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SENEGAL: The country is moving into Oyster Farming

The country of Macky Sall has started oyster farming with the aim of reducing food imports as much as possible. Oysters are molluscs that are widely consumed on the African coast. Crassostrea gasar or mangrove oyster is the most common variety in Africa. In Senegal oysters are commonly called Gazars (inspired by the name of the variety).

Precisely, oyster farming has been practiced intensively here since the 1960s in the Siné Saloum region. During this period, a production and marketing chain for mangrove oysters was set up between northern Gambia and southern Petite Côte. The latter was based on cooperation with farmers and investors from Taiwan, Japan, Italy, France and North America. Today it extends to technical and financial partnerships with international associations and organizations such as USAID, Birdslife, IUCN, JICA, Association Terre Monde, The Waterloo Foundation and others.

Oyster farming consists of capturing young oysters (spat) and nurturing them to maturity by following a combination of carefully controlled farming operations. In the beginning, Senegalese oyster farming was located in the natural deposits of mangroves. The alternative method used made it possible to exploit part of each deposit every two years. Thus, the previously exploited area had time to regenerate. Today the farm is more modern. The use of oyster farms is more widespread and pays much more to producer groups.

Recognized oyster aquaculturists take up membership in Economic Interest Groups (EIGs). In the Saloum Delta there are about sixty of them and in Casamance a little more than 80. Most of these EIGs are made up of women. The latter practice this activity in parallel with agriculture. EIGs give farmers the right to participate in the sale of raw oysters in Dakar. In reality, in Senegalese culture and as in much of Africa, oysters are eaten cooked or dried. But the oyster farming market is based on tourism. European and Asian tourists consume fresh and raw oysters. Operators therefore have an obligation to provide a superior quality product that starred restaurants, major hotels and residents of the capital will buy at a premium price.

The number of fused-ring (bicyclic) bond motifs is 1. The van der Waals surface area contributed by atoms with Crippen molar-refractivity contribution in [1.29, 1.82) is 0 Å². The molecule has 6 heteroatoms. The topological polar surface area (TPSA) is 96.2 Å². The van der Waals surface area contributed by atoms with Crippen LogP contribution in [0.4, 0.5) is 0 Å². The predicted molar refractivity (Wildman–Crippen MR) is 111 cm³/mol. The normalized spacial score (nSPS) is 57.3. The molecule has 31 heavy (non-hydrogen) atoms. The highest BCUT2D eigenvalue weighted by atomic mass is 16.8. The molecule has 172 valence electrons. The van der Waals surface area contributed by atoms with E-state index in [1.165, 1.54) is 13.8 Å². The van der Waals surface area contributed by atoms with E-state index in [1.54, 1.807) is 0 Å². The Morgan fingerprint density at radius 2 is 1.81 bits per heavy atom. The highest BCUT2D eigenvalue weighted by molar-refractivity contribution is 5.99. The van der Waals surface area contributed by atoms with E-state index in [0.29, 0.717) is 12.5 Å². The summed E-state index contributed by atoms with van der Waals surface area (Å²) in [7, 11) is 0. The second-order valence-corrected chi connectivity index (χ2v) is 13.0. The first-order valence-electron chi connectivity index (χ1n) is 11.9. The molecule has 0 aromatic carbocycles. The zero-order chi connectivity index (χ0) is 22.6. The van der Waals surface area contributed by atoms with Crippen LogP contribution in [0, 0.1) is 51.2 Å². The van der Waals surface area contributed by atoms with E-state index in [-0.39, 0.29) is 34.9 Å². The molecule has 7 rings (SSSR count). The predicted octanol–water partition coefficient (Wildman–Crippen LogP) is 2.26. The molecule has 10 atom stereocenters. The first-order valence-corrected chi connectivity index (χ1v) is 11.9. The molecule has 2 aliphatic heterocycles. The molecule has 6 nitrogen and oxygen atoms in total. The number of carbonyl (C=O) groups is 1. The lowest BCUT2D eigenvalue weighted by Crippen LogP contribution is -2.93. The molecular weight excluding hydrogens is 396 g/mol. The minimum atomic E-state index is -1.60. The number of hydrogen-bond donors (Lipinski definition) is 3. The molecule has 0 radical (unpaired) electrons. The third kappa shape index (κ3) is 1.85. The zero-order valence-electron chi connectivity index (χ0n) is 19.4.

The oyster farming season runs from November to April. During this period, producers send their crops to Dakar as many times as possible. Each expedition includes several dozen oysters. A dozen fresh oysters are sold for 1500 FCFA. The high season remains the holiday season. Producers can achieve half of their annual turnover. According to UNIDO, the annual production of oysters amounts to 15,775 pairs (study report: Territorial Mapping of the Saloum Delta-2009). While in Casamance, annual production is estimated at around 15,000 tonnes of oysters.

Senegal's results are encouraging. Oysters can be found on many African coasts, particularly in Côte d'Ivoire, Cameroon and South Africa. Africa could therefore make its entry into the world ranking within a few years, if other countries venture to invest in the breeding and marketing of oysters.

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